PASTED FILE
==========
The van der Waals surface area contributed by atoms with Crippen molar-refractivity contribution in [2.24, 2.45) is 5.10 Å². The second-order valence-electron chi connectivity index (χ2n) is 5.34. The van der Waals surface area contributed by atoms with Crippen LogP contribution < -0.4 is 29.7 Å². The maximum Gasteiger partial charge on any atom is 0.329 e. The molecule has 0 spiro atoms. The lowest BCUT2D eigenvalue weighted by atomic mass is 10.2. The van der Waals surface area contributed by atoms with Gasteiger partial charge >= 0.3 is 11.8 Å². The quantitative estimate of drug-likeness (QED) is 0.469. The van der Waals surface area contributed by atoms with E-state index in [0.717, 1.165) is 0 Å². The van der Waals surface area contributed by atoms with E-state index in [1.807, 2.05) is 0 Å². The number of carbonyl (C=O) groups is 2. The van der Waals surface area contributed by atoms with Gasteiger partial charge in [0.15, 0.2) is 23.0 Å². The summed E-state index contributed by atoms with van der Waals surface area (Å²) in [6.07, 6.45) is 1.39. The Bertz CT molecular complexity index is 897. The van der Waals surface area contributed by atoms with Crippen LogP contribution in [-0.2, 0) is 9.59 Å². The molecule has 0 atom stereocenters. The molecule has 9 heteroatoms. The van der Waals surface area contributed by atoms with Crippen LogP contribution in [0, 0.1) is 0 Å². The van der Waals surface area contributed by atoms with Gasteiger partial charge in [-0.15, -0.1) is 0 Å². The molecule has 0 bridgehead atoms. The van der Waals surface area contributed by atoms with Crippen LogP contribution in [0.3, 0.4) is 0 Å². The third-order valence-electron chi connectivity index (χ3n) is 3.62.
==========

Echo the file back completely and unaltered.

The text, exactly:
The van der Waals surface area contributed by atoms with Crippen molar-refractivity contribution in [2.24, 2.45) is 5.10 Å². The second-order valence-electron chi connectivity index (χ2n) is 5.34. The van der Waals surface area contributed by atoms with Crippen LogP contribution < -0.4 is 29.7 Å². The maximum Gasteiger partial charge on any atom is 0.329 e. The molecule has 0 spiro atoms. The lowest BCUT2D eigenvalue weighted by atomic mass is 10.2. The van der Waals surface area contributed by atoms with Gasteiger partial charge >= 0.3 is 11.8 Å². The quantitative estimate of drug-likeness (QED) is 0.469. The van der Waals surface area contributed by atoms with E-state index in [0.717, 1.165) is 0 Å². The van der Waals surface area contributed by atoms with E-state index in [1.807, 2.05) is 0 Å². The number of carbonyl (C=O) groups is 2. The van der Waals surface area contributed by atoms with Gasteiger partial charge in [0.15, 0.2) is 23.0 Å². The summed E-state index contributed by atoms with van der Waals surface area (Å²) in [6.07, 6.45) is 1.39. The Bertz CT molecular complexity index is 897. The van der Waals surface area contributed by atoms with Crippen LogP contribution in [-0.2, 0) is 9.59 Å². The molecule has 0 atom stereocenters. The molecule has 9 heteroatoms. The van der Waals surface area contributed by atoms with Crippen LogP contribution in [0, 0.1) is 0 Å². The van der Waals surface area contributed by atoms with Gasteiger partial charge in [-0.15, -0.1) is 0 Å². The molecule has 0 bridgehead atoms. The van der Waals surface area contributed by atoms with Crippen LogP contribution in [0.3, 0.4) is 0 Å². The third-order valence-electron chi connectivity index (χ3n) is 3.62.